Return to Kep

(© Cristóbal Bouey 2017)

(© Cristóbal Bouey 2017)

Return to Kep, by Soko Phay

The scent of jasmine and roses whisks me back to the riverbanks at Kep for a moment as I lie in bed suffering from a nasty cold since my return; I have noticed that I often fall ill when I come back from Cambodia, as if I missed it so much it eventually lowered my immune system. The Parisian chill hardly helped of course… When I got your photo and dried flowers I remembered life before my little land of monsoons was dealt a blow by History as well as our snippets of conversation like a distant tale…

You said: Kep was my home from home. Everything around this coastal town is like a huge novel.
I said: My dad built that lovely ochre yellow house in the Sixties well before I was born at a time when Kep was the most popular seaside resort: « the pearl in the Gulf of Siam », as they used to say in the radio ad.
You said: What makes this place so special are all the windows of the little restaurants looking out to sea, the crab market, the single road, the pathway skirting the seafront, the damp heat, the great expanse of sky, the people, the music on the beach, music everywhere, and the old abandoned villas…
I said: My mum was so proud of her lush orchard surrounded by white walls; amongst the coconut trees she had planted some fruit trees, shrubs, papaya and mango trees, jackfruit and jamalac with their red blossom and fruit. As night fell, fragrant flowers scented the air around the trunk of a majestic Banyan tree near the fresh water well.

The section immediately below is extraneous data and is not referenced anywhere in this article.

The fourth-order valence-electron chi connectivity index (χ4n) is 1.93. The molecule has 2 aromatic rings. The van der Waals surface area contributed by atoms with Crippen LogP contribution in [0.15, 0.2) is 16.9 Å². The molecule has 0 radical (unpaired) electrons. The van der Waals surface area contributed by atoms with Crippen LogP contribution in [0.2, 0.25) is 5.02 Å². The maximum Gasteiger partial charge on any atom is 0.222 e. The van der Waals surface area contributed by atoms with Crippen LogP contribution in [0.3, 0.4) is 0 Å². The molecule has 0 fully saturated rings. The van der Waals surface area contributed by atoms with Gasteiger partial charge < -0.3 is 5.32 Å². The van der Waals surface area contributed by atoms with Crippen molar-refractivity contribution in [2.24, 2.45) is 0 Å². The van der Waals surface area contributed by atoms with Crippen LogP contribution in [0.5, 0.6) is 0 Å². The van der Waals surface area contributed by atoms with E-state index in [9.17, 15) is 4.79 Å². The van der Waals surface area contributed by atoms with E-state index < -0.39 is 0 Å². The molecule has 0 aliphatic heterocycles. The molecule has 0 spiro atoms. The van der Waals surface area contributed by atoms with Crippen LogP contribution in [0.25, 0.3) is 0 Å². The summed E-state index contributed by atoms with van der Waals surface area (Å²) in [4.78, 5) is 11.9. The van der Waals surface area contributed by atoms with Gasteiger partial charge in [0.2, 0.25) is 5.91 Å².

You said: I think that maybe we should shoot a film. A recording of moments on selected themes, with a bit of backtracking and some new departures. And then forget all about them.
I said: My brother and I loved playing hide and seek with the neighbour’s sons in our scented garden before going for a dip in the sea just as the sun was setting and the light was soft. I remember how carefree we were, how we laughed and joked and walked with our mates on the island opposite looking for giant starfish
You said: One day I will tell you the story of my great grandfather who left Brittany to go to the other end of the world in South America and how he built a seaside resort on a rocky seashore.
I said: My childhood is like the beautiful pale butterfly that my young neighbour (whom I had a crush on) offered me in upturned palms but it quickly flew away.
You said: We should also film this abandonment… What we should say is how elusive this place is…
I said: Everything has disappeared, burnt to the ground, hardly anything remains, just the shadow of the architectural splendour of yesteryear; vegetation has taken over, a tree has even pushed its way through the ground inside the rotunda.
You said: The wild mango trees and frangipani shrubs are living archives here…

Nostalgia not only evokes the sadness of distance, it can also have an active meaning. In the word « nostalgia », there is both « return » (nostos) and « sadness » (algos). This journey into the melancholy past is what I feel every time I go back to Cambodia, especially Kep whenever I have the chance to go there. I see a « place of ghosts » that reminds me of an imperfect past, but oh, how beautiful and alive it all was


Soko Phay is an historian and theorician of art, teaching in the plastic arts department of the University of Paris 8 and at EHESS. She just published Les vertiges du miroir dans l’art contemporain, Les Presses du réel.